I’ve had a few fun things happen horsewise, which is something I’m grateful for, as we had some long months of bad weather/very little riding. Finally my son and I are back out on the trails. Its been sunny and seventy degrees and we’re having fun again. The photos below show us riding to the Lookout yesterday, where we can see the whole Monterey Bay. My husband was able to hike with us and take a few photos. The trail was pretty overgrown in places, as you can see, but we managed to ride our favorite loop, which takes just under two hours. The mud had dried out and some kind person had cleared the big downed trees; the worst we had to do was push through some brushy stuff.
Here we are riding down the trail through the forest on Sunny and Henry.
My son and I at the Lookout—looking north towards Pleasure Point and Santa Cruz.
Headed home through the green jungle.
And hey, I learned something. Feel free to call me slow, but I’ve been riding this one little singletrack trail for over three years and I still hadn’t figured out how NOT to get my knees bumped occasionally on the tight corners where the skinny path winds along a steep sidehill between oak trees whose trunks lean inward. There is NO extra space here, one is forced to pass inches from the trunks. I would try to get Sunny to arc his body away from my leg, I’d steer wide..etc, but I still managed to bang myself from time to time. Sunny was trying to obey my cue—it just wasn’t the right cue. Now I know all you seasoned trail riders already know the answer, but I didn’t, so I’m going to provide it for those of you who also ride narrow little trails that wind between solid trees and haven’t figured this out. You send the horse straight as you go into the problematic turn, using your energy more than a physical cue, looking straight ahead and sending him that way, and then you LET him turn, again more by relaxing your energy that by an overt signal, as soon as your leg is past the possibly hurtful trunk. It worked like a charm. Don’t know why I never figured it out before. But somehow I had this little epiphany yesterday, and I quit doing the same old things that hadn’t been working and tried something different, and voila.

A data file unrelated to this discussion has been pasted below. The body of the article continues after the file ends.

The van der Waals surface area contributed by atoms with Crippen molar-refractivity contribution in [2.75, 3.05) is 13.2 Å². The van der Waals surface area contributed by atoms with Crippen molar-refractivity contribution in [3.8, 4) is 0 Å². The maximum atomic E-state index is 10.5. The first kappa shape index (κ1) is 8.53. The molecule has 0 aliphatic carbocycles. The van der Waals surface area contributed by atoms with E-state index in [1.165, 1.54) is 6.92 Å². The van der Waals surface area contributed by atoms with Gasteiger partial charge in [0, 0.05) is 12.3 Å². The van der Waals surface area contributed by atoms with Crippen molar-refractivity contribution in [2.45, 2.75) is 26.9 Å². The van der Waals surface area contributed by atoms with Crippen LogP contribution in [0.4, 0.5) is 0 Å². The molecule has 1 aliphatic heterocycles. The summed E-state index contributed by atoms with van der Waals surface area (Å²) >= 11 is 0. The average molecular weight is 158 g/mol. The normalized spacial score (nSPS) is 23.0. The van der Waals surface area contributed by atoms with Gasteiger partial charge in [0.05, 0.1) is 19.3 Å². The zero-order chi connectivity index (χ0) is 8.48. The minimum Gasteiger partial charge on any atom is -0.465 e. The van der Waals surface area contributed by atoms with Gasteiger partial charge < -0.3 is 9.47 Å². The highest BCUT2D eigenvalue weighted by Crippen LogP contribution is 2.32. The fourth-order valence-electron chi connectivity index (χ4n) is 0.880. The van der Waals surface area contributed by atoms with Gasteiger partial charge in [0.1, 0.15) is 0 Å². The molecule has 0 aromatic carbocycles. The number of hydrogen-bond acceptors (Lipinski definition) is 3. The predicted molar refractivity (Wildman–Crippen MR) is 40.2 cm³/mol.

One thing I’ve learned in the past—when ducking under very low, solid branches, which this cute little trail also has plenty of, the big trick is to go slow. Check the horse before the limb so you can carefully calculate your dip. The only time I have scraped my neck or back is when I hurried. But going slow does not work for the tight corners mentioned in the above paragraph—those you need to flow through. If you slow down you often get stuck with your leg wedged up against the tree trunk. Trail ride fun and games.
Another fun thing I’ve been doing is riding a new horse. My friend/boarder, Wally, bought a coal black gelding named (of course) “Coal”, and I’ve been riding him up at the roping arena the last two or three practice sessions, checking him out. Coal is ten years old, completely sound, about 15.2, and has very smooth gaits. (I could lope this horse all day—which is a nice change from Sunny, who has a not-so-good-for-your-back type lope.) Coal is said by his former owner to be reliably bombproof, and so far this seems to be true. He’s a more elegant looking horse than my two little trail horses—looks more TB than QH, carries his neck slightly arched, moves very “up” in front. I don’t have any photos of Coal yet, but I’ll try to take some soon.
I’ve been enjoying riding Coal—its been awhile since I’ve ridden anything besides Sunny. As some of you may remember, it was almost a year ago that we lost the use of Smoky, Wally’s six-year-old blue roan gelding, who was badly injured when he pulled back while tied to the horse trailer and ended up upside down under the tongue, with his leg caught in the safety chains. It took twenty minutes to get him out and his pastern was cut very deeply. At first he seemed to heal OK, but then the joint became infected. The vets at the equine hospital did not think Smoky would ever be truly sound again, and Wally was about to put him down. But in a twist of fortune, a friend of ours named Kerrin agreed to take Smoky and rehab him in the hope he could be walk/trot sound for little kids.
Six months of intense rehab (and many expensive treatments) later, here is Smoky, being, as Kerrin puts it “a real gentleman for the little ladies.”
To say I am happy and grateful is putting it mildly. Smoky is such a nice horse, and yes, he does have ringbone, as predicted, and would not be sound for hard use. But he jogs without a bob in the soft arena, and his easy going (OK, lazy) temperament has proven just right for being a leadline horse. Kerrin and her group of helpers just love him, so Yay! Smoky gets a life after all.
Anyway, I just wanted to express my gratitude and appreciation for all these happy things. I realize that this is not perhaps as interesting as bringing up controversial subjects or talking about disasters, but I somehow couldn’t help but write one more “feel good” post about the delights of life with horses. We all get enough sad things—perhaps its wise to pay attention to the joy when it comes our way.
Happy in the green world.
Here’s hoping that all of you are having many happy moments with your horses. Here’s to summer. Cheers--Laura